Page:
For generations of Rochesterians, Dave Kane was the familiar voice who joined them for lunch each workday and helped make the afternoon a little more tolerable. After this week, his loyal listeners will need to make other plans.
The longtime 96.5 WCMF midday host announced his retirement plans at the beginning of his show on Monday.
“Friday will be my last day here on WCMF,” Kane said at the beginning of his show. “I put in my papers for retirement and let management know last week. Now I’m letting all of my ‘Workforce’ friends know, too”
Kane said felt fortunate to have lasted so long in the radio industry.
“The road has finally come to an end and it’s time for me to hang up my headphones,” Kane told listeners. “I love you and I’ll be here in the studio all week.”
Kane, who turned 63 earlier this month, has been with the station for 40 years. “It’s not an easy decision and not one arrived at hastily,” Kane told a Democrat and Chronicle reporter before making the announcement. “But for reasons both personally and professionally, the timing seems right.”
Kane said he plans to take some time off to recharge before deciding what’s next, but hinted that he might return to the air in the future in a more limited role.
“I might come back in the near future to host a ‘Breakfast with the Beatles’ show,” Kane said, something he’s done on Sunday mornings for many years. “I’ve also become the de-facto rock and roll eulogist, so I may come back on those occasions when a notable figure passes away.”
Kane also said it might be fun to continue his Thanksgiving Day tradition of playing “Alice’s Restaurant,” Arlo Guthrie’s 18-minute talking blues anti-war song.
“The door has been left open for me to return,” Kane said.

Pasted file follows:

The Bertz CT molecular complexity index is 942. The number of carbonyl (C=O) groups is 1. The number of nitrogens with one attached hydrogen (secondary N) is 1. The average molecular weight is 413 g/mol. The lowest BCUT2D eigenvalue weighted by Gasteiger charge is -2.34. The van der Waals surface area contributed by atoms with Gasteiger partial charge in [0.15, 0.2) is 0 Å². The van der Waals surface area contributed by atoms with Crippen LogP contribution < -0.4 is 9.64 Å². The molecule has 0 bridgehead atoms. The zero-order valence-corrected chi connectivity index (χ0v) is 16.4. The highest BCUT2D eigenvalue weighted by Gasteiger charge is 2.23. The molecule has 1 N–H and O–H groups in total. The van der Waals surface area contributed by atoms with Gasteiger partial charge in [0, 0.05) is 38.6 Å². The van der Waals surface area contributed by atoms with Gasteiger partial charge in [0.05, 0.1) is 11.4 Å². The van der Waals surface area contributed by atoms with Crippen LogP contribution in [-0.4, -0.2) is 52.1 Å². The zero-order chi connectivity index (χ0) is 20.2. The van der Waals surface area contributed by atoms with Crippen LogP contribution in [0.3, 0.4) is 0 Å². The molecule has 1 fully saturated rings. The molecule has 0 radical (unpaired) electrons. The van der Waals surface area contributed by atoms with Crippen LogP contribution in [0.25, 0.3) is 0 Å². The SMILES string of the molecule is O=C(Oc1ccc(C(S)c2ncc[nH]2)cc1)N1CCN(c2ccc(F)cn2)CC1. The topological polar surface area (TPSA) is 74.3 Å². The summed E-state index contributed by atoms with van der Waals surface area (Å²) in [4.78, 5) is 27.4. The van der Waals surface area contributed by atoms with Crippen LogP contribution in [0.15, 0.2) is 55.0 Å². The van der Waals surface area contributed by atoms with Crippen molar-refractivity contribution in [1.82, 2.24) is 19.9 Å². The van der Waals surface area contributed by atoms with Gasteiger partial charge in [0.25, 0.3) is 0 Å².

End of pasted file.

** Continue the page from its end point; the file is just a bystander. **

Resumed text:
But Kane, a Brooklyn native, left no doubt that he planned to stay in his adopted hometown.
“My life is very firmly established in Rochester,” Kane said.
Music is his passion
Kane graduated from the College at Brockport in 1979 before launching his radio career in Rochester. He figured he would only stay a few years before returning to the New York City area to work for one of the stations he had grown up listening to.
But he grew to love the place and quickly become a fixture in the Rochester media landscape.
“I found something early in my career that I loved to do in a place I loved to do it,” Kane told the Democrat and Chronicle in a 2019 interview. “After a couple of years, I stopped looking for a different gig.”
Kane began hosting the midday show on WCMF in February 1981, and later that year was named the station’s music director and assistant program director.
Music has been Kane’s lifelong passion, and he cultivated an encyclopedic knowledge of the bands, the songs, and the history of rock and roll.
“Because I loved music so much I would read everything. I would read all the liner notes and the credits and magazines and books and biographies,” Kane said.
In between songs, he shared historical perspectives and tidbits of information about the artists or recordings. It’s these gems as much as the music itself that helped Kane build a loyal audience over the years.
But it was the ritual of his midday show as much as the music itself that helped him build and retain an audience.
He started playing “work force blocks” early in his career, an hour of music each day united around a single theme or a band. For many years, his show gave away a free lunch each day to a lucky listener and their co-workers.
And for decades, Kane ended each week by playing the same song, “Shanty” by Jonathan Edwards, just before his shift ends at 3 o’clock.
“That’s the ceremonial kick-off to the weekend,” Kane said. “People look forward to that, they sing along, and they say, ‘The weekend’s here.'”
Connecting directly with listeners was always important to Kane, and he enthusiastically embraced the advent of social media.
“No inquiry or effort to communicate with me goes unanswered, and I think people appreciate that,” Kane said in 2019. “I answer every phone call. I respond to every email. Any message that we get through the web page or social media — there’s not a comment or thought that is not responded to.”
Kane was honored with a “Special Merit Award” during the induction of WCMF to the Rochester Music Hall of Fame in 2019. He was also nominated for a prestigious “Radio Personality of the Year” Marconi Award and is a six-time nominee for Billboard Magazine’s “Music Director of the Year.”
His alma mater, SUNY Brockport, recognized Kane as a “Communicator of the Year” as well as a Communications Department “Alumni of the Year.” In 2018, Kane received SUNY Brockport’s “Outstanding Service Award,” and in September 2019, he was inducted into the WBSU Hall of Fame at SUNY Brockport.